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Implementing distance education, the impact of institutional characteristics: A view from the department chair's chair
The purpose of this study was to examine quantitative and qualitative data about department chair perceptions of: (1) the reasons for implementing distance education, (2) the issues impacting the implementation of distance education, (3) the leadership strategies/approaches used to guide distance education implementation, and (4) the impact of institutional characteristics on the reasons, issues, and leadership strategies. These data contributed to an evolving understanding of the role of the department chair and the implementation of distance education courses and programs. The first section of the research addressed the “reasons for implementation” and the “issues impacting implementation.” The second section explored department chair leadership strategies and approaches. The analyses of the data revealed the following findings (N = 263). Department chairs indicated that “desire to provide students with greater access” (89.6 percent) and “desire to provide students with greater flexibility” (81.5 percent) were the dominant reasons for implementing distance education. Implementation issues related to technology, faculty, and direction setting revealed the most impact on the department. The categories of “Academic Leadership” and “Create Positive Work Environment” were dominant. Chairs expressed common agreement that faculty ownership, faculty buy-in, faculty control, and shared direction setting are critical to successful distance education implementation. Department chairs indicated that the keys to success in distance education implementation are generally the same as those for other departmental issues: collaborative and shared goal setting, support and facilitation, encouragement and resource allocation, and chair participation based in role-modeling and mentoring. Institutional characteristics of Carnegie classification, sector, and enrollment displayed some degree of association with “reasons,” “impact,” and “leadership” with the most significant differences displayed between Associates and Research 1&2/Doctoral 1&2 institutions. More significant was the large degree of concurrence among department chairs across Carnegie classification, sector, and enrollment that revealed the overarching nature of distance education issues and the tendency of those issues to transcend differences related to institutional characteristics.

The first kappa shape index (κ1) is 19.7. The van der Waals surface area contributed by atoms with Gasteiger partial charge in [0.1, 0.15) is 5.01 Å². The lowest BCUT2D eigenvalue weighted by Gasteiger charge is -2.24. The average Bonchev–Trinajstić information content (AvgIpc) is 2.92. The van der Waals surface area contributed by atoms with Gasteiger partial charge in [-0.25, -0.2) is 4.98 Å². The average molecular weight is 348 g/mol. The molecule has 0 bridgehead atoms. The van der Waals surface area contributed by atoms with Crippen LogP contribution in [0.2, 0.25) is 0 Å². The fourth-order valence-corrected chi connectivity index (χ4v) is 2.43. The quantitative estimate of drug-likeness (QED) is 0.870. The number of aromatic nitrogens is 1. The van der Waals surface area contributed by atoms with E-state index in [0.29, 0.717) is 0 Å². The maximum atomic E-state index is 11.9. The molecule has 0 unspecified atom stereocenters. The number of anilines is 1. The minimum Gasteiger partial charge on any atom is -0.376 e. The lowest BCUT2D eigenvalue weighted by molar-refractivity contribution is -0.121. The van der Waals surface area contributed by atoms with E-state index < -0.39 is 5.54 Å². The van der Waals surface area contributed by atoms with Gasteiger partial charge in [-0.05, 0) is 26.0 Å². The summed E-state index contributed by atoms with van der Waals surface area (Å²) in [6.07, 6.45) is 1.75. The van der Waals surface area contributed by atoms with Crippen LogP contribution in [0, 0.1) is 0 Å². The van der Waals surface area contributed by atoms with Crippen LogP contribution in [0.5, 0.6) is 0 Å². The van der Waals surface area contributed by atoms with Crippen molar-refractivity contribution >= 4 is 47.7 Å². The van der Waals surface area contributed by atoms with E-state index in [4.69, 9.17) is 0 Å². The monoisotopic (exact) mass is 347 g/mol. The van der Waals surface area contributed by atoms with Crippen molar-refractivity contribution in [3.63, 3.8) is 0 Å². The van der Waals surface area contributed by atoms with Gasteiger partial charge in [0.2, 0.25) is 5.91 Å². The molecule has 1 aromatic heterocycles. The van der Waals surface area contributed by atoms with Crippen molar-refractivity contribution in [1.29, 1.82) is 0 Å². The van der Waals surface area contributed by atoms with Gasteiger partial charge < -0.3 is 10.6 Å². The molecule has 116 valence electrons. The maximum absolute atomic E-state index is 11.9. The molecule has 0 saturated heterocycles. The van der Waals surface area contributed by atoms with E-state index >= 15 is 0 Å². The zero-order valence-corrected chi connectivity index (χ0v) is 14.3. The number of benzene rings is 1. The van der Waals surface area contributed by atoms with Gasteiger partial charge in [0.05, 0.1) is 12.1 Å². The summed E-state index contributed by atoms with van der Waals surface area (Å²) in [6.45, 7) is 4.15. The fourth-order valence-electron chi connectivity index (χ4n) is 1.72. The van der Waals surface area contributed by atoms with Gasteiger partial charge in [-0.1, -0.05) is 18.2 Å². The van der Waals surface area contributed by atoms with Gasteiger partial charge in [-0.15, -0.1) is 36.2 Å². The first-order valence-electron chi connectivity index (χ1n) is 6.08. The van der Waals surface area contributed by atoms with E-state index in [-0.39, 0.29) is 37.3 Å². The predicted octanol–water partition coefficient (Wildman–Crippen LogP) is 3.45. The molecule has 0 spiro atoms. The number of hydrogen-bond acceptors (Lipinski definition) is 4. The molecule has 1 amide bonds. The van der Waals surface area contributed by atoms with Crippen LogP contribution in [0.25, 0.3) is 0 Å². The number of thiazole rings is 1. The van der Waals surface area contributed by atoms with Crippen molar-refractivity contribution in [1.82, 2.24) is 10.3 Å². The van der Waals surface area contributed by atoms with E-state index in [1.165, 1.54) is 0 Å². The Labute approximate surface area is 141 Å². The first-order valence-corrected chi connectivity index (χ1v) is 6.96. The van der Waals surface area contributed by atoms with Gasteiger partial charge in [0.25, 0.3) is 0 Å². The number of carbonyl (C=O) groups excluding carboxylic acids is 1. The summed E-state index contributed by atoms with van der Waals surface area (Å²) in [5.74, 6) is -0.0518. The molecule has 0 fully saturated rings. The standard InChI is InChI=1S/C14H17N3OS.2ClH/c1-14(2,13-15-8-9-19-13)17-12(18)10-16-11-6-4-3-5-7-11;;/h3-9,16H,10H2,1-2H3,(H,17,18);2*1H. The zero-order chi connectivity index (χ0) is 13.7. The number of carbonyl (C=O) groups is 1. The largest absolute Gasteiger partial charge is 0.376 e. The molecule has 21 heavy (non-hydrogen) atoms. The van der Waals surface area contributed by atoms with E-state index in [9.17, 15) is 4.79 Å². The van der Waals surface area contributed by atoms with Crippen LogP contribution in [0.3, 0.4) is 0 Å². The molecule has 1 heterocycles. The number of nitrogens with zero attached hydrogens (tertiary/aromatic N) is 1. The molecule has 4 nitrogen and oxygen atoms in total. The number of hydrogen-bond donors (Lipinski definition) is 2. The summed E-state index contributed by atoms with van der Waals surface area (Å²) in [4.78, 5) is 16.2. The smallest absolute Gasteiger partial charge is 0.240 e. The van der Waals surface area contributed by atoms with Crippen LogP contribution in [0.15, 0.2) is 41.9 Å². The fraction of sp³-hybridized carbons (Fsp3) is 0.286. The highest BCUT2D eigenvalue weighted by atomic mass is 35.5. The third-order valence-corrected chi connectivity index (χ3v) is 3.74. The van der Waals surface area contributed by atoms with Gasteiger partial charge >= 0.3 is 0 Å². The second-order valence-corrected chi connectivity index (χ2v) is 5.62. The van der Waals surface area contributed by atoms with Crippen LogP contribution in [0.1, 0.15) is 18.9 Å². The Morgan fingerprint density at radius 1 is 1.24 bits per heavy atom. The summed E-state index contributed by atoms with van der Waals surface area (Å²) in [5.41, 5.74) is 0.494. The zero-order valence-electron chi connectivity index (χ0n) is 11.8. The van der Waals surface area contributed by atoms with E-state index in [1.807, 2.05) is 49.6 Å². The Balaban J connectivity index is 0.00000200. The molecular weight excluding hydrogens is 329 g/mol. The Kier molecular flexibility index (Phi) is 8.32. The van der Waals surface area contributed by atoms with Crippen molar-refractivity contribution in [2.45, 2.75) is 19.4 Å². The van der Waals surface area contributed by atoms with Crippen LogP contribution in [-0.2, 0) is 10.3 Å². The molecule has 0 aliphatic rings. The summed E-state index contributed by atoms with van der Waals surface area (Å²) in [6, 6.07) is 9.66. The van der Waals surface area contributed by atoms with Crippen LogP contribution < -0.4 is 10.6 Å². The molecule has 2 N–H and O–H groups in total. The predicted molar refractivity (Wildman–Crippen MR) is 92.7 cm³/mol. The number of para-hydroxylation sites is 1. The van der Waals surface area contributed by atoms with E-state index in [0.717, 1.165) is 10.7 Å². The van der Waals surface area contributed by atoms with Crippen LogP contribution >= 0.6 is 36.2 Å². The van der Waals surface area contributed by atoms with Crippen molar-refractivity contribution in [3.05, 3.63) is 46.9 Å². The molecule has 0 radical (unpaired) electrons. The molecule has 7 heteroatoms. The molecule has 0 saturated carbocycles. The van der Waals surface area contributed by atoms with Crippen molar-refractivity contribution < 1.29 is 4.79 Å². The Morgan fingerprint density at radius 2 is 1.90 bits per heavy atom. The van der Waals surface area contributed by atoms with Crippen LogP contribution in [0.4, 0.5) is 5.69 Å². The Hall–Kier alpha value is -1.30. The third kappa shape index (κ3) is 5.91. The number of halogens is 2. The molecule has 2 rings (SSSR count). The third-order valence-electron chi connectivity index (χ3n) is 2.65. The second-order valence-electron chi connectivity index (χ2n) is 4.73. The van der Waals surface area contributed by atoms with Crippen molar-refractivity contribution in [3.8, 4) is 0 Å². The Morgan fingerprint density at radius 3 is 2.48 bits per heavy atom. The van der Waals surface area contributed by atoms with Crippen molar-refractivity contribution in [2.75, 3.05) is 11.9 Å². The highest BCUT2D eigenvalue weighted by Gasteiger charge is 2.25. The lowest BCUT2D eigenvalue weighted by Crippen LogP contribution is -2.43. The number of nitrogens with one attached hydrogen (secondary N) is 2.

Curricula|Teaching|Educational software|Higher education
Kinley, Edward R., "Implementing distance education, the impact of institutional characteristics: A view from the department chair's chair" (2001). ETD collection for University of Nebraska - Lincoln. AAI3016316.